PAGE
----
Since very little data has been collected on California American Kestrel populations, the goal of my project is primarily to look at nesting success and nest box occupancy on different agricultural properties in the Central Valley. I am also curious as to whether American Kestrels provided natural pest control services on farms. I began the 2018 breeding season not knowing what to expect in terms of my first season of data collection. After a few setbacks, I was able to install 50 American Kestrel nest boxes on four different properties and started monitoring the boxes for occupancy and nesting status in March. In total, six nest boxes were occupied by American Kestrels, fledging a total of 19 successful kestrels! In addition, one box was occupied by a Western Screech-owl and another by an Ash-throated Flycatcher.
Top: An adult female kestrel with 5 eggs. Bottom: A Western Screech-owl adult with three nestlings.
Interested in documenting prey delivered to nestlings, I stationed myself and volunteers in range of the nest boxes with binoculars where we attempted to identify prey being delivered and monitoring provisioning rates. That proved to be difficult, as most prey items were so small it was almost impossible to identify them, and the kestrels moved faster than we had expected making it difficult to focus on the prey items. That’s when I knew it was time to go back to the drawing board. I installed a motion-activated camera for my last nest box to document prey items as the adults brought back prey to the nest boxes and this proved to be the solution I was looking for! Even though I installed the camera in the middle of the nesting cycle at only one nest box, I documented the prey deliveries to the young from 15 days old to fledging.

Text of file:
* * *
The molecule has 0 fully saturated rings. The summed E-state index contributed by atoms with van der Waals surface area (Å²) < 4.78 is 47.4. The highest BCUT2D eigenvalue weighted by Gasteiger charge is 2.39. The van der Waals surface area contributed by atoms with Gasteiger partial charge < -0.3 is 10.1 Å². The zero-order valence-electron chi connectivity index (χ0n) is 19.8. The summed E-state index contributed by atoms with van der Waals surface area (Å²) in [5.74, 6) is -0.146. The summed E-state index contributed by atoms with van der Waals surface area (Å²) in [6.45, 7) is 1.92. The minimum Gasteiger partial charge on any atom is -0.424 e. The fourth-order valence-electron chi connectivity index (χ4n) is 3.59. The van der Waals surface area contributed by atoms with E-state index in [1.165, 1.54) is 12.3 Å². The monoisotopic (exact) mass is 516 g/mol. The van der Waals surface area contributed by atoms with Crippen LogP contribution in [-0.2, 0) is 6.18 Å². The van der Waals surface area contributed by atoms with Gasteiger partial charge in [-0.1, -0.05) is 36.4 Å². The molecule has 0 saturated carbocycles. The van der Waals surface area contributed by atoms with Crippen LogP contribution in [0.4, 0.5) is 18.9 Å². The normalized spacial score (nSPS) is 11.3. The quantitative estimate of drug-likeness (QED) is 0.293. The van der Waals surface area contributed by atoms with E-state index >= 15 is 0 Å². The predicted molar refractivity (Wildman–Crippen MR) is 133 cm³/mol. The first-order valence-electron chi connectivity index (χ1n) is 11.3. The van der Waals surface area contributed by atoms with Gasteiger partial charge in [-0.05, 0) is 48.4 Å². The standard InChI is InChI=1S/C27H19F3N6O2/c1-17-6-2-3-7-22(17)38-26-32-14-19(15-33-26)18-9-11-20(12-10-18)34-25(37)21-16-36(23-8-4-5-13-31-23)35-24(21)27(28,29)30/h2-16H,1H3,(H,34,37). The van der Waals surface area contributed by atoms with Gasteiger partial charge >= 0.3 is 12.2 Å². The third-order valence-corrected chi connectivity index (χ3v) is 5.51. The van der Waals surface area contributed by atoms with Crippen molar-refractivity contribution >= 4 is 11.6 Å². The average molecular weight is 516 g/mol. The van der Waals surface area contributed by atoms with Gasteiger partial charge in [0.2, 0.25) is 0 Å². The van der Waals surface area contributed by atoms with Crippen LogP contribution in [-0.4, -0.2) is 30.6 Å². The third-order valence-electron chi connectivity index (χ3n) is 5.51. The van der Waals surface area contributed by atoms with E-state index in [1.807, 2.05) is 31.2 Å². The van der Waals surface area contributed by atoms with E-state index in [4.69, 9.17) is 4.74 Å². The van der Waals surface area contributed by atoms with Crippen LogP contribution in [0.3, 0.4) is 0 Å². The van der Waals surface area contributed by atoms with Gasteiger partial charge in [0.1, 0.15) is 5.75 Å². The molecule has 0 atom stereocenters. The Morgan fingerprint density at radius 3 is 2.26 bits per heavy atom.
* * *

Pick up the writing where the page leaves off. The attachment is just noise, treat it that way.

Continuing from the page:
An adult female kestrel delivering a Western Fence Lizard to her young.
Unfortunately, that was also the same time the County wildfire decided to hit, and the property hosting the nest box was evacuated. I was unable to access the camera and nest box for a couple weeks due to the smoke. Luckily, the fire was finally controlled, and I was able to get in to assess the damage. All nestlings had survived but were slightly underdeveloped likely due to a decrease in prey delivery during the fire. Amazingly, the camera batteries hadn’t died, and I captured the smoke of the fire descending on the nest box. I was also able to see that the parents were still delivering to the young and were, hopefully, making up for the period of slower deliveries.
The visible layer of smoke and glowing sun visible from the nest box camera on the second day of the County Fire.
After a week more of development, three of the young successfully fledged, which was captured on camera. After the successful implementation of the motion-activated camera on one nest box, next season I will be installing cameras on all of the occupied nest boxes in order to document prey items delivered to the nestlings and capture any other interesting behavior.
A “leap of faith” as one of the nestlings leaves the nest box for the first time.